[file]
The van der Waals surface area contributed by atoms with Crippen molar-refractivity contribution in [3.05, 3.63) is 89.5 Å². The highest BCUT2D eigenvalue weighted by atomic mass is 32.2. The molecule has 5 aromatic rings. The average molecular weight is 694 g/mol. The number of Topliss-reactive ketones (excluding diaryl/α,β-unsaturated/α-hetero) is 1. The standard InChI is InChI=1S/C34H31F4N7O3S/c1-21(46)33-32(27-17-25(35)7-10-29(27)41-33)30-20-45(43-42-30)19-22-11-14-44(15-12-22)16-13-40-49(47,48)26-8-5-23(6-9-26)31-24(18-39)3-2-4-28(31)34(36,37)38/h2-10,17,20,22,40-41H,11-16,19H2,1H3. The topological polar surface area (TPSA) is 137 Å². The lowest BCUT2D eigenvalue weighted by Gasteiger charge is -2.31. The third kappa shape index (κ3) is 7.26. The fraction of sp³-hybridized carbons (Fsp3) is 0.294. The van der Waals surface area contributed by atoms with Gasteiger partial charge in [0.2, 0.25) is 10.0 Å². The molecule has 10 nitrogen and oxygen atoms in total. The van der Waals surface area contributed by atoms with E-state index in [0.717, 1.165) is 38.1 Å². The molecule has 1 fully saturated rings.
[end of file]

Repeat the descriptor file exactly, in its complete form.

The van der Waals surface area contributed by atoms with Crippen molar-refractivity contribution in [3.05, 3.63) is 89.5 Å². The highest BCUT2D eigenvalue weighted by atomic mass is 32.2. The molecule has 5 aromatic rings. The average molecular weight is 694 g/mol. The number of Topliss-reactive ketones (excluding diaryl/α,β-unsaturated/α-hetero) is 1. The standard InChI is InChI=1S/C34H31F4N7O3S/c1-21(46)33-32(27-17-25(35)7-10-29(27)41-33)30-20-45(43-42-30)19-22-11-14-44(15-12-22)16-13-40-49(47,48)26-8-5-23(6-9-26)31-24(18-39)3-2-4-28(31)34(36,37)38/h2-10,17,20,22,40-41H,11-16,19H2,1H3. The topological polar surface area (TPSA) is 137 Å². The lowest BCUT2D eigenvalue weighted by Gasteiger charge is -2.31. The third kappa shape index (κ3) is 7.26. The fraction of sp³-hybridized carbons (Fsp3) is 0.294. The van der Waals surface area contributed by atoms with Gasteiger partial charge in [0.2, 0.25) is 10.0 Å². The molecule has 10 nitrogen and oxygen atoms in total. The van der Waals surface area contributed by atoms with E-state index in [0.717, 1.165) is 38.1 Å². The molecule has 1 fully saturated rings.